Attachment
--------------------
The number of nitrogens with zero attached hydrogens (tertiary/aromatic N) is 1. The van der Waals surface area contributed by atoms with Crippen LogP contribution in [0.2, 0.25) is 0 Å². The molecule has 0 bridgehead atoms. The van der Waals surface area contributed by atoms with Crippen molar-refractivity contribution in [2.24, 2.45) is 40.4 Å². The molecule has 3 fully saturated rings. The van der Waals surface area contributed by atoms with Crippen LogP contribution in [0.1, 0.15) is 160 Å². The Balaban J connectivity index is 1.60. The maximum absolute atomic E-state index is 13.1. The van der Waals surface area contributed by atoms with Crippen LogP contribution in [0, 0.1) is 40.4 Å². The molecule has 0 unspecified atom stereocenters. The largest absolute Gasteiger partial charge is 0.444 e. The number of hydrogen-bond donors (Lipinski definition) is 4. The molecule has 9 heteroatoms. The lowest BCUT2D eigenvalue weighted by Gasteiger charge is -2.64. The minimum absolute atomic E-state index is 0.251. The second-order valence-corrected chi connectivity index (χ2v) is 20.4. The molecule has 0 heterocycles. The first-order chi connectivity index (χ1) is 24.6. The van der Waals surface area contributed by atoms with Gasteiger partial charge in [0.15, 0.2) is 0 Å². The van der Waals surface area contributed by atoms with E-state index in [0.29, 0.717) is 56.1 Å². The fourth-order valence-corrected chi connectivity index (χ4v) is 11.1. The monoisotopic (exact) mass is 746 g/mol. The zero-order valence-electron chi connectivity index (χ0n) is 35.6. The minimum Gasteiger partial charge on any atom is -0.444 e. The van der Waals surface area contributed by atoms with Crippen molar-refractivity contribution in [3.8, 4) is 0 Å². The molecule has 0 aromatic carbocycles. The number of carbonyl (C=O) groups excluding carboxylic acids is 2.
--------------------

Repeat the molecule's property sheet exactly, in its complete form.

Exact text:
The number of nitrogens with zero attached hydrogens (tertiary/aromatic N) is 1. The van der Waals surface area contributed by atoms with Crippen LogP contribution in [0.2, 0.25) is 0 Å². The molecule has 0 bridgehead atoms. The van der Waals surface area contributed by atoms with Crippen molar-refractivity contribution in [2.24, 2.45) is 40.4 Å². The molecule has 3 fully saturated rings. The van der Waals surface area contributed by atoms with Crippen LogP contribution in [0.1, 0.15) is 160 Å². The Balaban J connectivity index is 1.60. The maximum absolute atomic E-state index is 13.1. The van der Waals surface area contributed by atoms with Crippen LogP contribution in [0, 0.1) is 40.4 Å². The molecule has 0 unspecified atom stereocenters. The largest absolute Gasteiger partial charge is 0.444 e. The number of hydrogen-bond donors (Lipinski definition) is 4. The molecule has 9 heteroatoms. The lowest BCUT2D eigenvalue weighted by Gasteiger charge is -2.64. The minimum absolute atomic E-state index is 0.251. The second-order valence-corrected chi connectivity index (χ2v) is 20.4. The molecule has 0 heterocycles. The first-order chi connectivity index (χ1) is 24.6. The van der Waals surface area contributed by atoms with Gasteiger partial charge in [0.15, 0.2) is 0 Å². The van der Waals surface area contributed by atoms with E-state index in [0.29, 0.717) is 56.1 Å². The fourth-order valence-corrected chi connectivity index (χ4v) is 11.1. The monoisotopic (exact) mass is 746 g/mol. The zero-order valence-electron chi connectivity index (χ0n) is 35.6. The minimum Gasteiger partial charge on any atom is -0.444 e. The van der Waals surface area contributed by atoms with Crippen molar-refractivity contribution in [3.8, 4) is 0 Å². The molecule has 0 aromatic carbocycles. The number of carbonyl (C=O) groups excluding carboxylic acids is 2.